DEAR DR. DONOHUE: I am writing about my 7-year-old granddaughter. She has lost pigment on both of her knees, her ankles and her knuckles, and has white patches on other parts of her body. Can you explain what causes this? Is there anything to be done for her? We are so concerned about this. – J.M.

What you describe fits vitiligo. People with the condition have an immune system that attacks melanocytes – skin cells that contain the pigment melanin. Melanin imparts skin color. Loss of it produces patches of white skin. The process can be widespread or limited to a few patches.

Most of the time, vitiligo just happens. For a few people, however, it’s a sign of another illness. Diabetes, pernicious anemia, adrenal gland malfunction and thyroid gland disturbances are among those other illnesses.

Much can be done to stimulate restoration of melanocytes. Not all treatments work for all people. With extensive involvement, complete restoration of normal skin color is less hopeful.

Narrowband ultraviolet-B light works for some people. High-intensity light directed only at the affected skin patches also works. That’s called targeted light therapy. Sometimes a laser beam is used in targeted light therapy. Calcipotriol cream – a synthetic vitamin D – can be helpful. It is frequently used in combination with a cortisone cream. Protopic and Elidel ointments moderate the immune attack on melanocytes and can lead to repigmentation. The FDA requires a warning to be put on those ointments. It states there is the possibility that they can lead to skin cancer and lymphoma, although no causal relationship has been established.

Your granddaughter has many options. Her parents should make sure that the depigmented patches are protected with sunblock when she plays outside.

DEAR DR. DONOHUE: One year ago, I weighed 130 pounds. Today I weigh 100. I am not dieting. I eat three big meals a day, and I snack between meals. What is going on? I am 66. – N.D.

Weight loss in the face of good calorie intake is an alarm-sounding danger. A doctor has to investigate a number of important conditions.

One is malabsorption. There are many illnesses in which calories and nutrients cannot pass through the digestive tract and get into the blood.

Cancer is an issue that can’t be ignored. It’s the illness that has to be the first thing looked for.

Don’t waste any more time. Put yourself in the hands of a doctor quickly.

DEAR DR. DONOHUE: When I went through menopause, my doctor put me on estrogen. He said it would help my bones, stop the hot flashes and prevent heart attacks. Now my daughter is going through menopause, but her doctor won’t put her on estrogen. Why not? It worked for me. – J.C.

At one time, most women who were going through menopause were given estrogen to help them with menopausal symptoms, to keep their bones strong and to prevent heart attacks. However, it’s been learned that estrogen doesn’t decrease the heart-attack risk.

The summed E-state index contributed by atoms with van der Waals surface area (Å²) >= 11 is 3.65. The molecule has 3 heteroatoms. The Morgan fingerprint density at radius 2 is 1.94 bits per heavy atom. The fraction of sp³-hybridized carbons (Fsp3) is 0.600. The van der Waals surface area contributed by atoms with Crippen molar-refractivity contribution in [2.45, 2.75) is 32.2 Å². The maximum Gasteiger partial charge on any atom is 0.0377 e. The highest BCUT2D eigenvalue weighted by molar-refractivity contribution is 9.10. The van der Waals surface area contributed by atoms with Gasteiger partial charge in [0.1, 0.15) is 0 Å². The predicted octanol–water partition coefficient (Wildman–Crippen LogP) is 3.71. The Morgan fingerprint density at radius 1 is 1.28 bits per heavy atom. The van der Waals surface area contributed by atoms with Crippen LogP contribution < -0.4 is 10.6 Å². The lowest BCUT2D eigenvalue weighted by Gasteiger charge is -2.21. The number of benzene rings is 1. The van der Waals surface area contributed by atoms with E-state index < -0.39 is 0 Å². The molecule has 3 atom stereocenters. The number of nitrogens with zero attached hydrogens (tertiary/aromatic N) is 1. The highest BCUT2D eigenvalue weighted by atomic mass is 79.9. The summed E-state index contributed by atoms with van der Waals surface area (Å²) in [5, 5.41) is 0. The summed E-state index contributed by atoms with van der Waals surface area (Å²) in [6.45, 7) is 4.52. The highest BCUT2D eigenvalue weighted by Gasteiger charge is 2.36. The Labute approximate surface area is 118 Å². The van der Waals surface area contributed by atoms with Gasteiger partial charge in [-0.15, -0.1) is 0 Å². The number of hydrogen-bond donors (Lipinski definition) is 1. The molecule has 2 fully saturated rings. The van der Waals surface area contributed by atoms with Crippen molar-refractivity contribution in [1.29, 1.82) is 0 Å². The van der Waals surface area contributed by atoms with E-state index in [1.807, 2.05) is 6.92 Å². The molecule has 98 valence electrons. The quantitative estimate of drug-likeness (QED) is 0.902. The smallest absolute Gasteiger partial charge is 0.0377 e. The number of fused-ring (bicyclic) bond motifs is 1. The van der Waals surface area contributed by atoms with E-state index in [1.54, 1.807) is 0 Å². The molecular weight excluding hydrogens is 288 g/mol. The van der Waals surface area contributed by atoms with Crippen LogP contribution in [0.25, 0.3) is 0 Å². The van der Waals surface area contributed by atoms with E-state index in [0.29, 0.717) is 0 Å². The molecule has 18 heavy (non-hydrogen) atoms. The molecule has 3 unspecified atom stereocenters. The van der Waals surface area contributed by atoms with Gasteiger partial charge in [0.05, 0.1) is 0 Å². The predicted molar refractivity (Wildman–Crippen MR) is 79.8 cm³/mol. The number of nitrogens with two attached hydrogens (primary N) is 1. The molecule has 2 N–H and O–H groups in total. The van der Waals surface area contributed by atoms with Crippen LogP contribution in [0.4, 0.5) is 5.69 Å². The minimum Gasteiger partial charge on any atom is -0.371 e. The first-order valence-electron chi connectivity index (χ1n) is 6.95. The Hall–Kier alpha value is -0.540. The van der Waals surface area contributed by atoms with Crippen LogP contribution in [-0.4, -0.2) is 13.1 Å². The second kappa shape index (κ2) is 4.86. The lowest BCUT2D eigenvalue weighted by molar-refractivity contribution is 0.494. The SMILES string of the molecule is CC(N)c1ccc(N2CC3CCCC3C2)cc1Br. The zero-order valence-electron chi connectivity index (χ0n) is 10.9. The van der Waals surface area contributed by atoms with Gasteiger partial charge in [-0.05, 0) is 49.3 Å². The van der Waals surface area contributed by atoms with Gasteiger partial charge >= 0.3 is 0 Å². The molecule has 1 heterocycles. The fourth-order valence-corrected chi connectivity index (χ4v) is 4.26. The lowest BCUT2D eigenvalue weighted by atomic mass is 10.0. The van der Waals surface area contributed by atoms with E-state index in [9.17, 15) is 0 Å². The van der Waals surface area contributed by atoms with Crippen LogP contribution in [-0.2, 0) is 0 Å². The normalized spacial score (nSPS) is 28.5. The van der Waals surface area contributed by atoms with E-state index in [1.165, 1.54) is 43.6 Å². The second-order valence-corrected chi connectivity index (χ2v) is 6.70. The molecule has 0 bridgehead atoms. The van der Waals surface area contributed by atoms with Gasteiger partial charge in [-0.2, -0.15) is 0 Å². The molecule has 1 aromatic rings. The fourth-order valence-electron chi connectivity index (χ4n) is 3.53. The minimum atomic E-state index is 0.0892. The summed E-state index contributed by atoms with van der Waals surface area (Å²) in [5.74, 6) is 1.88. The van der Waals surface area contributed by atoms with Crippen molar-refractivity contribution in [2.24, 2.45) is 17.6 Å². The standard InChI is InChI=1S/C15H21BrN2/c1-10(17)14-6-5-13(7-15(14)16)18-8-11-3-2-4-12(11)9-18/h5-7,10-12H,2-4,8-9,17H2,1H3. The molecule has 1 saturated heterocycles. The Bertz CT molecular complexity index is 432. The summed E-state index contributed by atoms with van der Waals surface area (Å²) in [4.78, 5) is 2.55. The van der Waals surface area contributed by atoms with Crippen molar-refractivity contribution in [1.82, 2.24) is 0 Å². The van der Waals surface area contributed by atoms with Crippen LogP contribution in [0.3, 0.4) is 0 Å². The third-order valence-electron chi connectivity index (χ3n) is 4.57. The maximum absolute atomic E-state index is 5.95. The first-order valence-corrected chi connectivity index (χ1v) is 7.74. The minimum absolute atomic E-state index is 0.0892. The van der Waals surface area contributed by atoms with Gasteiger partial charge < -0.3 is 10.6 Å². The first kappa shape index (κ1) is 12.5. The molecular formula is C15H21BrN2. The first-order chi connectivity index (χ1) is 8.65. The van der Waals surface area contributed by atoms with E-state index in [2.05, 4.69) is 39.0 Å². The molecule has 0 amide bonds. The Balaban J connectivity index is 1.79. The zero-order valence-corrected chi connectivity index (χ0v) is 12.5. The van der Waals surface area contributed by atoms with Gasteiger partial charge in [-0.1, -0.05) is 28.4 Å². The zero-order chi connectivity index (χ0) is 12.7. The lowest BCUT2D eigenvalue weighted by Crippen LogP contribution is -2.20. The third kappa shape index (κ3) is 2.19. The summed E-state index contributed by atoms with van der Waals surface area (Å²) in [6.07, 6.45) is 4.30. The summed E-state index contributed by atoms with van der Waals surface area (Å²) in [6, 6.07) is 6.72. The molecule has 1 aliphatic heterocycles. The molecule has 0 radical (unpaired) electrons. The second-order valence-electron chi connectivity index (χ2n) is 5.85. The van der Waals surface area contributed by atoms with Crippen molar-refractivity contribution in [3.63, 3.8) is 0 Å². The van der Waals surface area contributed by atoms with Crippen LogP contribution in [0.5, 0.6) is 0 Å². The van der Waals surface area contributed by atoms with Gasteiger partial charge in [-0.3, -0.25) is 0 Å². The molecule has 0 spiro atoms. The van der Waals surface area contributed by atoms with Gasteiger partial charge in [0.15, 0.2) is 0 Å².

In fact, in women between the ages of 50 and 79 who took estrogen for more than 10 years, the risk of a heart attack increased. Estrogen, therefore, isn’t universally given anymore for menopausal symptoms.

Doctors are taking a second look at the study that showed the negative effect of estrogen on heart disease. It might be that low-dose estrogen works well and is safe for the heart. Stay tuned.

DEAR DR. DONOHUE: I brought a list of all my illnesses and all the medicines I have taken when I saw my new doctor for the first time. When the nurse saw my list, she told me that the doctor didn’t have time for so many details. Was I wrong in bringing it? – S.S.

No, a list is a good idea when you see a new doctor. It’s a bad idea to bring a 20-page autobiography with all the details of your life from Day 1.

The doctor can pick out the important facts and ask you for pertinent information.

DEAR DR. DONOHUE: I take my pulse in my neck. I was told that the neck pulse differs from the wrist pulse and that pressure on the neck can cause a heart attack. Any truth to either? – B.D.

Pulses are the same no matter where they are checked.

Too much finger pressure on the carotid artery in the neck can cause a slowing of the heart. Sometimes it makes people pass out. If you use gentle pressure, you’re safe.

Dr. Donohue regrets that he is unable to answer individual letters, but he will incorporate them in his column whenever possible. Readers may write him or request an order form of available health newsletters at P.O. Box 536475, Orlando, FL 32853-6475. Readers may also order health newsletters from

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